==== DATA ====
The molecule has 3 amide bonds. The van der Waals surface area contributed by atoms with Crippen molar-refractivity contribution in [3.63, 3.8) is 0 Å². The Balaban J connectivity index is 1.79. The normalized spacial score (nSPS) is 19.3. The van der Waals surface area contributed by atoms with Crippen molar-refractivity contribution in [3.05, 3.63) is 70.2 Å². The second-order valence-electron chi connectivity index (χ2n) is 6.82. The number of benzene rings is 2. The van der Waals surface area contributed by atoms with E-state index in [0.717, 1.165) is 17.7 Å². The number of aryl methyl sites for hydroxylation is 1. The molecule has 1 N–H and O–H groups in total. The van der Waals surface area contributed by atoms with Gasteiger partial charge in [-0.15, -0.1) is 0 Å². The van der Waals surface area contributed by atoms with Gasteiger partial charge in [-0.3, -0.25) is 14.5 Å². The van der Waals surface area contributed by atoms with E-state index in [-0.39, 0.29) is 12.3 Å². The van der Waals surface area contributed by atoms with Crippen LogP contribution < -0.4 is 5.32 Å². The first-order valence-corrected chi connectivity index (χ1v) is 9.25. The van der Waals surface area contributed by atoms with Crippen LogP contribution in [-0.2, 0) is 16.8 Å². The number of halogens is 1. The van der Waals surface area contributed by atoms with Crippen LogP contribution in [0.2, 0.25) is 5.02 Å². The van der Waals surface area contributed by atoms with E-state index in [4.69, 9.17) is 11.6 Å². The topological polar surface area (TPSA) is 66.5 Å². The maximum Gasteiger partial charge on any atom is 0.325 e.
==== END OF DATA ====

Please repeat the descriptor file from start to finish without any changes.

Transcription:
The molecule has 3 amide bonds. The van der Waals surface area contributed by atoms with Crippen molar-refractivity contribution in [3.63, 3.8) is 0 Å². The Balaban J connectivity index is 1.79. The normalized spacial score (nSPS) is 19.3. The van der Waals surface area contributed by atoms with Crippen molar-refractivity contribution in [3.05, 3.63) is 70.2 Å². The second-order valence-electron chi connectivity index (χ2n) is 6.82. The number of benzene rings is 2. The van der Waals surface area contributed by atoms with E-state index in [0.717, 1.165) is 17.7 Å². The number of aryl methyl sites for hydroxylation is 1. The molecule has 1 N–H and O–H groups in total. The van der Waals surface area contributed by atoms with Gasteiger partial charge in [-0.15, -0.1) is 0 Å². The van der Waals surface area contributed by atoms with Gasteiger partial charge in [-0.3, -0.25) is 14.5 Å². The van der Waals surface area contributed by atoms with E-state index in [-0.39, 0.29) is 12.3 Å². The van der Waals surface area contributed by atoms with Crippen LogP contribution < -0.4 is 5.32 Å². The first-order valence-corrected chi connectivity index (χ1v) is 9.25. The van der Waals surface area contributed by atoms with Crippen LogP contribution in [-0.2, 0) is 16.8 Å². The number of halogens is 1. The van der Waals surface area contributed by atoms with Crippen LogP contribution in [0.2, 0.25) is 5.02 Å². The van der Waals surface area contributed by atoms with E-state index in [4.69, 9.17) is 11.6 Å². The topological polar surface area (TPSA) is 66.5 Å². The maximum Gasteiger partial charge on any atom is 0.325 e.